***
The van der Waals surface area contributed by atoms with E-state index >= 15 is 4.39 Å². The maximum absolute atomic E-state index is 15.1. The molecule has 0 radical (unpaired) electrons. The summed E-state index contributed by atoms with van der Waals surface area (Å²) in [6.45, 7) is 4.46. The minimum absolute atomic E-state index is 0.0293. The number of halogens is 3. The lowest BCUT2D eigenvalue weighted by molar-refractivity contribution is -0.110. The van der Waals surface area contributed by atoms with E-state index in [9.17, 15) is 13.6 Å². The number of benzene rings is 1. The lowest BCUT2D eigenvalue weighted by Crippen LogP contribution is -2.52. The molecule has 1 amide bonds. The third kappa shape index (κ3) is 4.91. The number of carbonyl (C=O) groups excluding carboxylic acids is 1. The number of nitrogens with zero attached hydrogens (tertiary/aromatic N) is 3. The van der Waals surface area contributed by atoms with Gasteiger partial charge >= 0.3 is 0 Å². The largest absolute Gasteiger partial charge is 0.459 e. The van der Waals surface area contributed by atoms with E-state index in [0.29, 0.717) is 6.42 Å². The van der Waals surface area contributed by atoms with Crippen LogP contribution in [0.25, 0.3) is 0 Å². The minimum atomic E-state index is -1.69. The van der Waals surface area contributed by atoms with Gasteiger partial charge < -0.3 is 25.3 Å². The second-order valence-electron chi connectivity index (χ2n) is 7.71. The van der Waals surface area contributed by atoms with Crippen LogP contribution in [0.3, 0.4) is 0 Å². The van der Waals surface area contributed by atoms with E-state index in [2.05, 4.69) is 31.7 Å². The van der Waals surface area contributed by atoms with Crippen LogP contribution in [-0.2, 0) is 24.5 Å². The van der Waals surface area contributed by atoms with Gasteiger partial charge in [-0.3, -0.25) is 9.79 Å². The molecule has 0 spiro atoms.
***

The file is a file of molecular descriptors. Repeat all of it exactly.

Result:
The van der Waals surface area contributed by atoms with E-state index >= 15 is 4.39 Å². The maximum absolute atomic E-state index is 15.1. The molecule has 0 radical (unpaired) electrons. The summed E-state index contributed by atoms with van der Waals surface area (Å²) in [6.45, 7) is 4.46. The minimum absolute atomic E-state index is 0.0293. The number of halogens is 3. The lowest BCUT2D eigenvalue weighted by molar-refractivity contribution is -0.110. The van der Waals surface area contributed by atoms with E-state index in [9.17, 15) is 13.6 Å². The number of benzene rings is 1. The lowest BCUT2D eigenvalue weighted by Crippen LogP contribution is -2.52. The molecule has 1 amide bonds. The third kappa shape index (κ3) is 4.91. The number of carbonyl (C=O) groups excluding carboxylic acids is 1. The number of nitrogens with zero attached hydrogens (tertiary/aromatic N) is 3. The van der Waals surface area contributed by atoms with Gasteiger partial charge >= 0.3 is 0 Å². The largest absolute Gasteiger partial charge is 0.459 e. The van der Waals surface area contributed by atoms with E-state index in [0.29, 0.717) is 6.42 Å². The van der Waals surface area contributed by atoms with Crippen LogP contribution in [0.25, 0.3) is 0 Å². The minimum atomic E-state index is -1.69. The van der Waals surface area contributed by atoms with Gasteiger partial charge < -0.3 is 25.3 Å². The second-order valence-electron chi connectivity index (χ2n) is 7.71. The van der Waals surface area contributed by atoms with Crippen LogP contribution in [0.3, 0.4) is 0 Å². The van der Waals surface area contributed by atoms with E-state index in [2.05, 4.69) is 31.7 Å². The van der Waals surface area contributed by atoms with Crippen LogP contribution in [-0.2, 0) is 24.5 Å². The van der Waals surface area contributed by atoms with Gasteiger partial charge in [-0.3, -0.25) is 9.79 Å². The molecule has 0 spiro atoms.